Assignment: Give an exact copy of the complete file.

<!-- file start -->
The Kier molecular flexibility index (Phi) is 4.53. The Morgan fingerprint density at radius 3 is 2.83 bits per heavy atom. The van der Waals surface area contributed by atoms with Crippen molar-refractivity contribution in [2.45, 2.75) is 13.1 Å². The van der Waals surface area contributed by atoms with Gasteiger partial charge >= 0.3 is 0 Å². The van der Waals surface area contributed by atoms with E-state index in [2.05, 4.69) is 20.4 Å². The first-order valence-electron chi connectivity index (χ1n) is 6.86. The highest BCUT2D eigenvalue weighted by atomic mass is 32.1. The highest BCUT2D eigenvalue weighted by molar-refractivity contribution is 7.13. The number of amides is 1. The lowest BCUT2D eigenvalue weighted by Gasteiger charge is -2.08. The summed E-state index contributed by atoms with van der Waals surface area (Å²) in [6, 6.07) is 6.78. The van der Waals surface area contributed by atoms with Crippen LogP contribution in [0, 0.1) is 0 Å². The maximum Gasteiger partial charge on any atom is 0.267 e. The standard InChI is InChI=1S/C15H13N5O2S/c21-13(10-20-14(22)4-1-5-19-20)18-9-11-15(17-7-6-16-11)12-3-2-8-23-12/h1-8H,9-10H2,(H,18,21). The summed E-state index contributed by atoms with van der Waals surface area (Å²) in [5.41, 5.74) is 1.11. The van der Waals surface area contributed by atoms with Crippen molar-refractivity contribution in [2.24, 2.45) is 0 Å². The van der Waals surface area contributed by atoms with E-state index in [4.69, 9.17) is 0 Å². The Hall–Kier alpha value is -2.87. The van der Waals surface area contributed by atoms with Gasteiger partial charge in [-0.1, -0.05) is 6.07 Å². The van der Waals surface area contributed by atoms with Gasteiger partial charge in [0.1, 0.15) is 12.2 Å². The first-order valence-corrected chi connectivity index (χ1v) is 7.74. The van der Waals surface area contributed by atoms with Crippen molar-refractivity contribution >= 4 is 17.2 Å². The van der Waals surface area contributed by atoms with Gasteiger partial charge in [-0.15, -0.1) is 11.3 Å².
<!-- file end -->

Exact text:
The Kier molecular flexibility index (Phi) is 4.53. The Morgan fingerprint density at radius 3 is 2.83 bits per heavy atom. The van der Waals surface area contributed by atoms with Crippen molar-refractivity contribution in [2.45, 2.75) is 13.1 Å². The van der Waals surface area contributed by atoms with Gasteiger partial charge >= 0.3 is 0 Å². The van der Waals surface area contributed by atoms with E-state index in [2.05, 4.69) is 20.4 Å². The first-order valence-electron chi connectivity index (χ1n) is 6.86. The highest BCUT2D eigenvalue weighted by atomic mass is 32.1. The highest BCUT2D eigenvalue weighted by molar-refractivity contribution is 7.13. The number of amides is 1. The lowest BCUT2D eigenvalue weighted by Gasteiger charge is -2.08. The summed E-state index contributed by atoms with van der Waals surface area (Å²) in [6, 6.07) is 6.78. The van der Waals surface area contributed by atoms with Crippen LogP contribution in [0, 0.1) is 0 Å². The maximum Gasteiger partial charge on any atom is 0.267 e. The standard InChI is InChI=1S/C15H13N5O2S/c21-13(10-20-14(22)4-1-5-19-20)18-9-11-15(17-7-6-16-11)12-3-2-8-23-12/h1-8H,9-10H2,(H,18,21). The summed E-state index contributed by atoms with van der Waals surface area (Å²) in [5.41, 5.74) is 1.11. The van der Waals surface area contributed by atoms with Crippen molar-refractivity contribution in [2.24, 2.45) is 0 Å². The van der Waals surface area contributed by atoms with E-state index in [4.69, 9.17) is 0 Å². The Hall–Kier alpha value is -2.87. The van der Waals surface area contributed by atoms with Gasteiger partial charge in [-0.1, -0.05) is 6.07 Å². The van der Waals surface area contributed by atoms with Gasteiger partial charge in [0.1, 0.15) is 12.2 Å². The first-order valence-corrected chi connectivity index (χ1v) is 7.74. The van der Waals surface area contributed by atoms with Crippen molar-refractivity contribution >= 4 is 17.2 Å². The van der Waals surface area contributed by atoms with Gasteiger partial charge in [-0.15, -0.1) is 11.3 Å².